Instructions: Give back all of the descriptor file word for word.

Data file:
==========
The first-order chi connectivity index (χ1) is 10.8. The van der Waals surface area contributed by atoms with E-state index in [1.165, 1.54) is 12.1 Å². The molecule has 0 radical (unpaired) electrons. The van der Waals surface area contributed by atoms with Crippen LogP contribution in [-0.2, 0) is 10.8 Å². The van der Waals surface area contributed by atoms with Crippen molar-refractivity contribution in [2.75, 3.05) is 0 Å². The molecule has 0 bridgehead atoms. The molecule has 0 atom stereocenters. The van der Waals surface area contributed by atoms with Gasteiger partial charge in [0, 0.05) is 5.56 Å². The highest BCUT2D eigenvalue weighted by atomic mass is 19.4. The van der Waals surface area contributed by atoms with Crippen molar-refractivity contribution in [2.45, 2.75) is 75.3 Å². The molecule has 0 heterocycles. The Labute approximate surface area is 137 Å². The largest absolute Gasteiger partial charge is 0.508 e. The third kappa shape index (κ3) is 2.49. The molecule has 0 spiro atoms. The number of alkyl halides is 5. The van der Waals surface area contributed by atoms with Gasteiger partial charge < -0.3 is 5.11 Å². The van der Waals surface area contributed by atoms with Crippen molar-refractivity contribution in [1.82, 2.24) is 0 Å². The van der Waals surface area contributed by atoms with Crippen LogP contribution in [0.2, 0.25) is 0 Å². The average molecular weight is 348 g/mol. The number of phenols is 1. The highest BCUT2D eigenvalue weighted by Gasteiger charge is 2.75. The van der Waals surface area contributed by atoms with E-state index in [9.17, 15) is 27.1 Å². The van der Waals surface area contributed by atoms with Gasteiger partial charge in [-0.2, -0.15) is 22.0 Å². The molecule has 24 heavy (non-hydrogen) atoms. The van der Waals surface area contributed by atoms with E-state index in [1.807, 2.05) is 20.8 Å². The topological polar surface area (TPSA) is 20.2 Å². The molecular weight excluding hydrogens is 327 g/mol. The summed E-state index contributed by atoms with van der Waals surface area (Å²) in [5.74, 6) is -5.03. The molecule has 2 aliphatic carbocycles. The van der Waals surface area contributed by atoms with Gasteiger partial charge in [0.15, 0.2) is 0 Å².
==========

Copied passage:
The first-order chi connectivity index (χ1) is 10.8. The van der Waals surface area contributed by atoms with E-state index in [1.165, 1.54) is 12.1 Å². The molecule has 0 radical (unpaired) electrons. The van der Waals surface area contributed by atoms with Crippen LogP contribution in [-0.2, 0) is 10.8 Å². The van der Waals surface area contributed by atoms with Crippen molar-refractivity contribution in [2.75, 3.05) is 0 Å². The molecule has 0 bridgehead atoms. The molecule has 0 atom stereocenters. The van der Waals surface area contributed by atoms with Gasteiger partial charge in [0, 0.05) is 5.56 Å². The highest BCUT2D eigenvalue weighted by atomic mass is 19.4. The van der Waals surface area contributed by atoms with Crippen molar-refractivity contribution in [2.45, 2.75) is 75.3 Å². The molecule has 0 heterocycles. The Labute approximate surface area is 137 Å². The largest absolute Gasteiger partial charge is 0.508 e. The third kappa shape index (κ3) is 2.49. The molecule has 0 spiro atoms. The number of alkyl halides is 5. The van der Waals surface area contributed by atoms with Gasteiger partial charge < -0.3 is 5.11 Å². The van der Waals surface area contributed by atoms with Crippen molar-refractivity contribution in [1.82, 2.24) is 0 Å². The van der Waals surface area contributed by atoms with Crippen LogP contribution in [0.2, 0.25) is 0 Å². The average molecular weight is 348 g/mol. The number of phenols is 1. The highest BCUT2D eigenvalue weighted by Gasteiger charge is 2.75. The van der Waals surface area contributed by atoms with E-state index in [9.17, 15) is 27.1 Å². The van der Waals surface area contributed by atoms with Gasteiger partial charge in [-0.2, -0.15) is 22.0 Å². The molecule has 24 heavy (non-hydrogen) atoms. The van der Waals surface area contributed by atoms with E-state index in [1.807, 2.05) is 20.8 Å². The topological polar surface area (TPSA) is 20.2 Å². The molecular weight excluding hydrogens is 327 g/mol. The summed E-state index contributed by atoms with van der Waals surface area (Å²) in [5.74, 6) is -5.03. The molecule has 2 aliphatic carbocycles. The van der Waals surface area contributed by atoms with Gasteiger partial charge in [0.15, 0.2) is 0 Å².